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Aubrey Trail's landlords testify they smelled strong bleach odor coming from apartment
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Aubrey Trail's landlords testify they smelled strong bleach odor coming from apartment

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Aubrey Trail Trial, 6.18 (copy) (copy)

Trail sat quietly in his wheelchair during his trial’s first week.

WILBER, Neb. — When Aubrey Trail and Bailey Boswell rented a duplex apartment in this Czech farm town in June 2017, they portrayed themselves as antique dealers who were engaged to be married.

Trail, who did most of the talking, always paid the rent in cash, often for more than one month at a time.

But the lingering memory of the pair, according to the family who rented to them and also lived in the duplex, was a very strong smell of bleach, so powerful that it made one of them sick. And the fact that the apartment air conditioner was running full blast — in November.

Prosecutors allege that Trail and Boswell bought bleach to clean up after Lincoln store clerk Sydney Loofe was killed and dismembered in the apartment on the night of Nov. 15-16, 2017.

Sydney Loofe (copy)

Sydney Loofe

Both face the possibility of the death penalty if convicted of first-degree murder.

Trail’s trial is expected to last two more weeks; Boswell — who is not scheduled to testify in Trail’s trial — is scheduled to stand trial in October.

Friday’s testimony focused on the basement apartment that Trail and Boswell rented in a ranch-style duplex just a few steps from Wilber-Clatonia High School.

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Alan Koll and his wife, Jennifer, who owned the duplex, said they saw Trail and Boswell infrequently and rarely heard conversation or any noises from the basement apartment below.

Trail told his landlords that his business was called A&B Antiques. He once paid Alan Koll $200 to assemble the new furnishings that were delivered to the apartment because, according to Koll, Trail didn’t have the time.

Koll said he twice saw an unidentified woman enter the apartment with Boswell during the five months she and Trail had rented the apartment.

But Jennifer Koll insisted, during her testimony, that she once saw Boswell and Loofe enter the apartment during the summer of 2017, months before Loofe’s death.

When asked if she was “confident” that it was Loofe, she answered, “I am.”

But she also said Boswell and the woman were a long ways away when she saw them while mowing the lawn.

“It could have been anyone,” she added.

Jennifer Koll also testified that she saw Loofe with Boswell at midday Nov. 15, which was hours before the pair arranged a date via the dating app Tinder.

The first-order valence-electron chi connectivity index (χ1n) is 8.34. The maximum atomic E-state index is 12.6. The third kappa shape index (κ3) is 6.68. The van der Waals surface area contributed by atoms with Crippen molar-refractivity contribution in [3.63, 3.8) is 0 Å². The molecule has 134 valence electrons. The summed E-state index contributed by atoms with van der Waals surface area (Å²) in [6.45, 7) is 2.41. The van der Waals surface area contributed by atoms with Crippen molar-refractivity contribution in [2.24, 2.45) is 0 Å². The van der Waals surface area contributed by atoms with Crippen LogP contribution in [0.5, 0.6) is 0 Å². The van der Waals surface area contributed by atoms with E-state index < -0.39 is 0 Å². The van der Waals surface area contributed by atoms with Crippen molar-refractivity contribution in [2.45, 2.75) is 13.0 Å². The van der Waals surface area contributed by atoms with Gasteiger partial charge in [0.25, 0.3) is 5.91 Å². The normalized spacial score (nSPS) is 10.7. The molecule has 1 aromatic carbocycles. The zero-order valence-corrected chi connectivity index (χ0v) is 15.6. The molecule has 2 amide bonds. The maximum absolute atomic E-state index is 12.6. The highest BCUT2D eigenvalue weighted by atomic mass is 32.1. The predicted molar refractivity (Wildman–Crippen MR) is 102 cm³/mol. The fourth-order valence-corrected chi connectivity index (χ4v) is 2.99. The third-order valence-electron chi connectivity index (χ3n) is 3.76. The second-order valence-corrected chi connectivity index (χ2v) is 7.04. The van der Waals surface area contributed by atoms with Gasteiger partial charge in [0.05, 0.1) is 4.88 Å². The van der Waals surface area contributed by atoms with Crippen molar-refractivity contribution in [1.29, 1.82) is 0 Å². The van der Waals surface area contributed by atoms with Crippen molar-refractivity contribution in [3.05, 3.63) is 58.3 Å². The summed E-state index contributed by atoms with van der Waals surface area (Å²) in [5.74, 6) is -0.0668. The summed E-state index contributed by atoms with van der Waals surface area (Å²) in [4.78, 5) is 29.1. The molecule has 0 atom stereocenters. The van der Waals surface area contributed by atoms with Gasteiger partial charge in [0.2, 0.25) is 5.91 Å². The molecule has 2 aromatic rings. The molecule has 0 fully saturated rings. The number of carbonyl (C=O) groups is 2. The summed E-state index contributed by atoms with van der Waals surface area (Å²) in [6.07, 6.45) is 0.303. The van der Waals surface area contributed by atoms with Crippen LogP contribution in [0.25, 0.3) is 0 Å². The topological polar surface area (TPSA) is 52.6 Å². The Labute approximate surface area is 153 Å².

When a prosecutor told her that was impossible because Loofe was at work at Menards until about 6 p.m. that day, Koll acknowledged that she was probably wrong.

Both Kolls, as well as Jennifer Koll’s son, Dayton, all testified to the strong odor of bleach coming from the apartment on the morning of Nov. 16.

Jennifer Koll said the odor made her physically sick because she’s allergic to bleach.

Alan Koll also said he had to shut off the air-conditioning to the apartment that week because it was running full blast and had “frozen up.”

But none of them said they heard any suspicious noise from the apartment on the night of Nov. 15-16, even the son, whose bedroom also was in the basement of the residence and shared two common walls with the apartment rented by Trail and Boswell.

Trail, 52, also is charged with conspiracy to commit murder in Loofe’s death. On Monday, he pleaded guilty to improper disposal of human remains.

Prosecutors say he and Boswell lured Loofe to her death using Tinder. Trail’s attorneys, as well as Trail himself, dispute that the slaying was premeditated. They say that Loofe was a willing participant in the filming of a sexual fantasy with Trail and two other women and that she was accidentally choked to death.

Loofe’s remains were found on Dec. 4, 2017 — about three weeks after she disappeared — in farm fields and ditches in Clay County, which is about an hour’s drive west of Wilber.

Testimony in the trial is scheduled to resume Monday.

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Reporter - Regional/state issues

Paul covers state government and affiliated issues. He specializes in tax and transportation issues, following the governor and the state prison system. Follow him on Twitter @PaulHammelOWH. Phone: 402-473-9584.

Related to this story

  • Updated

Aubrey Trail told FBI agents that Sydney Loofe’s body was deposited in Clay County, Nebraska, because a cemetery there was “ a special place,” and that the body parts were placed in a certain way along the road ditches to speed her “incarnation.” He also said he had drained Loofe’s body of its blood, and deposited the blood and her “soul” in a place that law enforcement had not located.

  • Updated

After first denying any role in the death of Sydney Loofe, then maintaining it was an accident, Aubrey Trail spun a new story on Tuesday. In response, prosecutors tore into his latest account, emphasizing that Trail's story has changed repeatedly and that he has made a living as a criminal and a con artist. "Isn't it true, Mr. Trail, that your performance today is your biggest con?"

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